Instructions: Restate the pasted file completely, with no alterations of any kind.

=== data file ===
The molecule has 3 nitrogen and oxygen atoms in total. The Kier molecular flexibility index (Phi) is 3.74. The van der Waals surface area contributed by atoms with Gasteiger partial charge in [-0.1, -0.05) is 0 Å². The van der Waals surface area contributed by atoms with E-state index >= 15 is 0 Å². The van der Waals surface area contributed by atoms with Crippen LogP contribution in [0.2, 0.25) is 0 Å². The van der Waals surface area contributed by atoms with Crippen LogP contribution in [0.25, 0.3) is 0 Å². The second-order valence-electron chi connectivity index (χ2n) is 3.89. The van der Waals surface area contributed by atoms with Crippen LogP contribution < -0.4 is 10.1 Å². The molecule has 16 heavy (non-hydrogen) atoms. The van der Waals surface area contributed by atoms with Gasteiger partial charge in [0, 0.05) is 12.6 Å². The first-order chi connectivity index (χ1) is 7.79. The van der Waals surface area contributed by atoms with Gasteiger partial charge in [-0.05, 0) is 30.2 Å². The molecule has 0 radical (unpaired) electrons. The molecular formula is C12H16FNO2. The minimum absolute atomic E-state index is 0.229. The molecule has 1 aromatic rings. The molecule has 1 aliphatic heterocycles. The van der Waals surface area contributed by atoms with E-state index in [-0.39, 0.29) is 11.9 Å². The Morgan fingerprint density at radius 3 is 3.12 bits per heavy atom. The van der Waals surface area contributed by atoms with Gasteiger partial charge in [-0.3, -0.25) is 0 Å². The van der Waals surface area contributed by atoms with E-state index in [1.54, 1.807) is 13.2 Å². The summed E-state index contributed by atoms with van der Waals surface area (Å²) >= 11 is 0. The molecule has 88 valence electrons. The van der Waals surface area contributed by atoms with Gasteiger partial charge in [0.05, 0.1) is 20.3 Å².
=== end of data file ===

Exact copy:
The molecule has 3 nitrogen and oxygen atoms in total. The Kier molecular flexibility index (Phi) is 3.74. The van der Waals surface area contributed by atoms with Gasteiger partial charge in [-0.1, -0.05) is 0 Å². The van der Waals surface area contributed by atoms with E-state index >= 15 is 0 Å². The van der Waals surface area contributed by atoms with Crippen LogP contribution in [0.2, 0.25) is 0 Å². The van der Waals surface area contributed by atoms with Crippen LogP contribution in [0.25, 0.3) is 0 Å². The second-order valence-electron chi connectivity index (χ2n) is 3.89. The van der Waals surface area contributed by atoms with Crippen LogP contribution < -0.4 is 10.1 Å². The molecule has 16 heavy (non-hydrogen) atoms. The van der Waals surface area contributed by atoms with Gasteiger partial charge in [0, 0.05) is 12.6 Å². The first-order chi connectivity index (χ1) is 7.79. The van der Waals surface area contributed by atoms with Gasteiger partial charge in [-0.05, 0) is 30.2 Å². The molecule has 0 radical (unpaired) electrons. The molecular formula is C12H16FNO2. The minimum absolute atomic E-state index is 0.229. The molecule has 1 aromatic rings. The molecule has 1 aliphatic heterocycles. The van der Waals surface area contributed by atoms with E-state index in [-0.39, 0.29) is 11.9 Å². The Morgan fingerprint density at radius 3 is 3.12 bits per heavy atom. The van der Waals surface area contributed by atoms with Gasteiger partial charge in [-0.3, -0.25) is 0 Å². The van der Waals surface area contributed by atoms with E-state index in [1.54, 1.807) is 13.2 Å². The summed E-state index contributed by atoms with van der Waals surface area (Å²) >= 11 is 0. The molecule has 88 valence electrons. The van der Waals surface area contributed by atoms with Gasteiger partial charge in [0.05, 0.1) is 20.3 Å².